Thurs, December 1st, Reading with Alan King, Gregory Luce, Indran Amirthanayagam, Kelly Bradley, and Naomi Thiers at Casey Community Center, 7:00-8:30 pm

Open Mic following the Featured Readers — feel free to share one poem, one page.
Free and you’re welcome to just walk but if you get tickets on Eventbrite, it would help us know how many people will attend https://www.eventbrite.com/e/diversecasey-poetry-nights-tickets-321426253577

Casey Community Center, 1 mile north of Shady Grove Metro on 355. 

810 S Frederick Ave, Gaithersburg, MD 20877

Alan King is a Caribbean-American poet, whose parents emigrated to the U.S. from Trinidad & Tobago in the early ’70s. He’s a father, husband & author of Crooked Smiling Light (chapbook, Plan B Press, 2021), Point Blank (Silver Birch Press, 2016) & Drift (Aquarius Press, 2012). King’s poetry caught the attention of U.S. Poet Laureate Joy Harjo, who said: “Alan King is one of my favorite up-and-coming poets of his generation. His poems are not pop & flash, rather more like a slow dance with someone you’re going to love forever.” He lives with his family in Bowie, MD.

Gregory Luce is the author of Signs of Small Grace (Pudding House Publications), Drinking Weather (Finishing Line Press), Memory and Desire (Sweatshoppe Publications), Tile (Finishing Line) & Riffs & Improvisations (Kelsay Press). His poems have appeared in numerous print and online journalsand in several anthologies, including Written in Arlington (Paycock Press) & This Is What America Looks Like. (Washington Writers Publishing House). In 2014 he was awarded the Larry Neal Award for adult poetry by the D.C. Commission on the Arts and Humanities. Retired from the National Geographic Society, he lives in Arlington, VA, and works as a volunteer writing tutor/mentor for 826DC.

Indran Amirthanayagam produced a “world record” in 2020 publishing three poetry collections written in three different languages. He writes in English, Spanish, French, Portuguese & Haitian Creole. He has published twenty two poetry books, including Isleño (R.I.L. Editores), Blue Window (translated by Jennifer Rathbun) (Diálogos Books), Ten Thousand Steps Against the Tyrant (BroadstoneBooks.com), The Migrant StatesCoconuts on MarsThe Elephants of Reckoning (winner 1994 Paterson Poetry Prize), Uncivil War & The Splintered Face: Tsunami Poems. In music, he recorded Rankont Dout. He edits the Beltway Poetry Quarterly; writes a blog; co-directs Poets & Writers Studio International, writes a weekly poem for Haiti en MarcheEl Acento; has received fellowships from the Foundation for the Contemporary Arts, the New York Foundation for the Arts, The US/Mexico Fund for Culture, the Macdowell Colony. He is a 2021 Emergent Seed grant winner. His poem “Free Bird” has been nominated for the Pushcart Prize. Hosts The Poetry Channel. New books, including Powèt nan po la (Poet of the Port ) & Origami: Selected Poems of Manuel Ulacia will be published in 2022. Indran publishes poetry books with Sara Cahill Marron at Beltway Editions.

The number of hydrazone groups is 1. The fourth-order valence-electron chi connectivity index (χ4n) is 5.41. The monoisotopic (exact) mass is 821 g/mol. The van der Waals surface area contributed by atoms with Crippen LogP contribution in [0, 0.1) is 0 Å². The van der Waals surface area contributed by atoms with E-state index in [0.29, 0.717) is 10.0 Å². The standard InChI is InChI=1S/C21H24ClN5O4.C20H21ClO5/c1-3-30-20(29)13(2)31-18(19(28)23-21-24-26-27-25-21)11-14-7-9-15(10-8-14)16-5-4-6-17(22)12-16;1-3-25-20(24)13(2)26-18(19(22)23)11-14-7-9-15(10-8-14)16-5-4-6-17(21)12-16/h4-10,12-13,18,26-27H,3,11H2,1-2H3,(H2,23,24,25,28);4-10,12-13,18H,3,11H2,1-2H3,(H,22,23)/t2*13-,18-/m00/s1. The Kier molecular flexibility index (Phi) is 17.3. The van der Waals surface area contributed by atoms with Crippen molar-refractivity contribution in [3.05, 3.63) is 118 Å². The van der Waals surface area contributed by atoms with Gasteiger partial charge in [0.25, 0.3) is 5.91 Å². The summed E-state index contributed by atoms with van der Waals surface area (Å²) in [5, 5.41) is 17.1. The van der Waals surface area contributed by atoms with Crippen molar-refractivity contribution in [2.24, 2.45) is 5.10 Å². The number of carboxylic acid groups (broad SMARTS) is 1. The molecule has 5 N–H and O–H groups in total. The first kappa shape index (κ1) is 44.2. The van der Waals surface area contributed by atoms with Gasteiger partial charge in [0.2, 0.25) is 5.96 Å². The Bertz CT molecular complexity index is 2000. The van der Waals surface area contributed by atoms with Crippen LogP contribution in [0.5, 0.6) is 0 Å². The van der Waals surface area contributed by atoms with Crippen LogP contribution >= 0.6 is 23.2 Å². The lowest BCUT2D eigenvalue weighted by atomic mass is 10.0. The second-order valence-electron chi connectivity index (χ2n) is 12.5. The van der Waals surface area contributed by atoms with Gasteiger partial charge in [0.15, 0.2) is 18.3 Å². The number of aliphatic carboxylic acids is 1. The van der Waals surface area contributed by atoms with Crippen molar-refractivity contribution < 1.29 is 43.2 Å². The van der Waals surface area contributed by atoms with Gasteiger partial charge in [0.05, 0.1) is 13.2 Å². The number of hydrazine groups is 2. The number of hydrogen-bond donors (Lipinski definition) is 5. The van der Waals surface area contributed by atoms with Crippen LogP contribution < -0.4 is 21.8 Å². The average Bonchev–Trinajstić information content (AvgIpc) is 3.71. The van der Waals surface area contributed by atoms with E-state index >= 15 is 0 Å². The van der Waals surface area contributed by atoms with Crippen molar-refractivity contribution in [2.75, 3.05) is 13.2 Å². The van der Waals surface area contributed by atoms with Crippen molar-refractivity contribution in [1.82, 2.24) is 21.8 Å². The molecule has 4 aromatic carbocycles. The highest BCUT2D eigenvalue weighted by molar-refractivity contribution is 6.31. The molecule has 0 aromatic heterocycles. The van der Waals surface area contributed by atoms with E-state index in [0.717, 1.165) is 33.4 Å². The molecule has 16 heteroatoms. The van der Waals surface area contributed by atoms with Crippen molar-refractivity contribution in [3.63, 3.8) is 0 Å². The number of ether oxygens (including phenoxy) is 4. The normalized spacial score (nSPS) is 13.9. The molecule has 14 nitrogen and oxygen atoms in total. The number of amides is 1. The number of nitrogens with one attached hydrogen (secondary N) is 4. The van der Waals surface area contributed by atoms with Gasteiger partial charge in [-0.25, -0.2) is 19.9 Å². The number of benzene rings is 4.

Kelly Bradley is an artist, poet, songwriter & senior product manager in the Washington, DC area where she writes stories & creates apps based on data. Her first collection of poetry, love, loss and the enormity of it all published by FootHills Publishing, addresses themes of grief, joy, love, heartbreak & perseverance. Connect with Kelly via Instagram.

Naomi Thiers grew up in California & Pittsburgh, but her chosen home is Washington-DC/Northern Virginia. She is author of four poetry collections: Only The Raw Hands Are Heaven (WWPH), In Yolo CountyShe Was a Cathedral (Finishing Line Press) & Made of Air (Kelsay Books). Her poems, book reviews & essays have been published in Virginia Quarterly Review, Poet Lore, Colorado Review & others. Her latest book Made of Air is available at www.kelsaybooks.com or directly from her at this PayPal link (Cost $14, with all profit made going to CASA MD for their DC-area work with local asylum seekers/immigrants if you order

Sara Cahill Marron won’t be able to make it so we will look forward to hearing her another time.

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